As she hops on the bus, her sister and brother in law give out an exasperated sigh. “A bikini top!” her sister says with relief. “I thought you were wearing a bra! I was gonna kill you!”
Right then I wanted to stand up and exclaim. “Yes, America! This! This is what’s confusing me about your definition of proper.”
In a couple of fashion shows that I watched online, and attended, the same thing happens. The girls would be walking the runway in bikinis or lingerie, then grow upset if the windows in the change rooms are not sealed to the top. The managers would be very strict with the boys and cameras, preventing them from lingering in the change rooms, or peeping through any holes onto the girls who are in their underwear. (This Victoria Secret Fashion Show is an excellent example; look for the very end of the show, 6:30/6:47)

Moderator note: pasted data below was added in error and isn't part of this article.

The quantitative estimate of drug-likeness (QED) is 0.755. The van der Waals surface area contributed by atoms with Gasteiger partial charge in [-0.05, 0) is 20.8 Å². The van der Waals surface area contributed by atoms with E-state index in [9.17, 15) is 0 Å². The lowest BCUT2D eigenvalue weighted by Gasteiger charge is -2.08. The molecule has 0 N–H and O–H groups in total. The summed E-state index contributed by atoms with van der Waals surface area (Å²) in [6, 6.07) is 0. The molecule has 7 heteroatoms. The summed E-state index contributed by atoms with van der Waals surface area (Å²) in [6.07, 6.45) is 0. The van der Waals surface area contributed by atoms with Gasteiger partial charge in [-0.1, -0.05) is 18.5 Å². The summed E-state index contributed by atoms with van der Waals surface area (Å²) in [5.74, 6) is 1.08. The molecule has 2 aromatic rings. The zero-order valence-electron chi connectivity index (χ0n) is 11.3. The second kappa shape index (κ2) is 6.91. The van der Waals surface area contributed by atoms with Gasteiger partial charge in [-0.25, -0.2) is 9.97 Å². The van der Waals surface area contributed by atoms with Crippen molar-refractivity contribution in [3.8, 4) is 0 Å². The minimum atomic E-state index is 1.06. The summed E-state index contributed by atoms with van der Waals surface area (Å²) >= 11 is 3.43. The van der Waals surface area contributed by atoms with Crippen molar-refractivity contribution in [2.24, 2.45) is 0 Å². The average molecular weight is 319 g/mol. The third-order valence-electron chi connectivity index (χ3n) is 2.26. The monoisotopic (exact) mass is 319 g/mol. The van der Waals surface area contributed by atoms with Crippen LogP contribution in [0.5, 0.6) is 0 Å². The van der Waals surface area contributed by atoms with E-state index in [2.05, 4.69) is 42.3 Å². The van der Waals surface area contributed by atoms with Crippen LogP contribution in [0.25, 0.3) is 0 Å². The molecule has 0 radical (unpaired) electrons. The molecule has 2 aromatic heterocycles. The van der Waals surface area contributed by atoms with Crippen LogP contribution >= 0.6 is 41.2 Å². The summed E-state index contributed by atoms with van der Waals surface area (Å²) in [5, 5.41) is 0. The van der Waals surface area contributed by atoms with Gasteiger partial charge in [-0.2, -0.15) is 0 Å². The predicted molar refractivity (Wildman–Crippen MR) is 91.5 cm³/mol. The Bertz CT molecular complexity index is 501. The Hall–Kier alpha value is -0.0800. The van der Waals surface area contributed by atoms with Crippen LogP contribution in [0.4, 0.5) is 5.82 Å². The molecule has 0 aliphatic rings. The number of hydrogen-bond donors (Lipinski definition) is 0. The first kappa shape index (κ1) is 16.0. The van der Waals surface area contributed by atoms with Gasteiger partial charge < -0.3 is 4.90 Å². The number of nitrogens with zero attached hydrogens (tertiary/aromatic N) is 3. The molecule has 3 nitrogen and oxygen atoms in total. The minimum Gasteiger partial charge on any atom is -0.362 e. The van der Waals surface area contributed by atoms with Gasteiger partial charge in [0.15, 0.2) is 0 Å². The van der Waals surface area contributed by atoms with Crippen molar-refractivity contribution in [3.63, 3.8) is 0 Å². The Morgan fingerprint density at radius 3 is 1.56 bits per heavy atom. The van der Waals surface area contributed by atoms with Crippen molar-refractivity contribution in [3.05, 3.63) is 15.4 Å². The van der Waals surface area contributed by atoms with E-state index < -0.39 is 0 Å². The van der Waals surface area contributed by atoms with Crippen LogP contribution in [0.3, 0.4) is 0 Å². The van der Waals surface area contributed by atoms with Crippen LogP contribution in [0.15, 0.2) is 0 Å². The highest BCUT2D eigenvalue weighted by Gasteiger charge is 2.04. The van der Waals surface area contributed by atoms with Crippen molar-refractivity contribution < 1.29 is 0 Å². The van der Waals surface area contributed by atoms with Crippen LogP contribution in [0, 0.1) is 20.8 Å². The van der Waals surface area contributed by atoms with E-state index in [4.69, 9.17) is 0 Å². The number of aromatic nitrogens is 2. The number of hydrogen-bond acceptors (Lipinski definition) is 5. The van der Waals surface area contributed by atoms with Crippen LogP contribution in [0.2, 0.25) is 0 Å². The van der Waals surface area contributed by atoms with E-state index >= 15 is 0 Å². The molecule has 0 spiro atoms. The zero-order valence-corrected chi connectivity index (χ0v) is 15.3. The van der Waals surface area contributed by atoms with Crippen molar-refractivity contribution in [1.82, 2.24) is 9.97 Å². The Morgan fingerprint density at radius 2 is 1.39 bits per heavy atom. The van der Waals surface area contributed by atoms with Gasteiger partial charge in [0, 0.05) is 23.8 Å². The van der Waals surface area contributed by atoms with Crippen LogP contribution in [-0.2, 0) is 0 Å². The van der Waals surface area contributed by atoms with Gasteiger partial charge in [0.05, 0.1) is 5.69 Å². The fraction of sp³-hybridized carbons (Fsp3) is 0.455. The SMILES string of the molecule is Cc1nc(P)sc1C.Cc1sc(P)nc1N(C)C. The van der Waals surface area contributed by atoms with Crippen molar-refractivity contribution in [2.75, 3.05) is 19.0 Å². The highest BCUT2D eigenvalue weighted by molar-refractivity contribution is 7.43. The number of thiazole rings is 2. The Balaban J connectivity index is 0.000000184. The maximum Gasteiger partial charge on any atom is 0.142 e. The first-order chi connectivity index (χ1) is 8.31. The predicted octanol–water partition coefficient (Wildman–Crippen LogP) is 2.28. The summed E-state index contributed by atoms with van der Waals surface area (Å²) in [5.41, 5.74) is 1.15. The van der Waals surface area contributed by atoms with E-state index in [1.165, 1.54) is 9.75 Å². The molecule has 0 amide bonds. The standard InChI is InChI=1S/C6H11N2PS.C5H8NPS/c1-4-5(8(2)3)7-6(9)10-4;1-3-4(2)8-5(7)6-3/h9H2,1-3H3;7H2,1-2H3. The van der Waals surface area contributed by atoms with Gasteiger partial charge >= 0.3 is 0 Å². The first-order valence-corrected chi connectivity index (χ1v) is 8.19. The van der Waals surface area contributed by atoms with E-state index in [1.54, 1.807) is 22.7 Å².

Don’t tell me this is plainly a legal matter, because if managers are fearful of being sued, the girls are plainly upset about their own privacy. But what privacy? If bikini’s are sometimes skinnier and more revealing than underwear, and if walking the runway means being speculated in more detail-what is it that the girls want the public to stay out of?
The same scenario happens in back stages, theaters and sports; that awkward moment when the definition of body, privacy, and propriety is encrypted in a language that I cannot understand. My smile is torn, as I remember once again how foreign and alien I am to people I shared two years with. And just because I speak English pretty well, asking for a translation would not be taken without offense.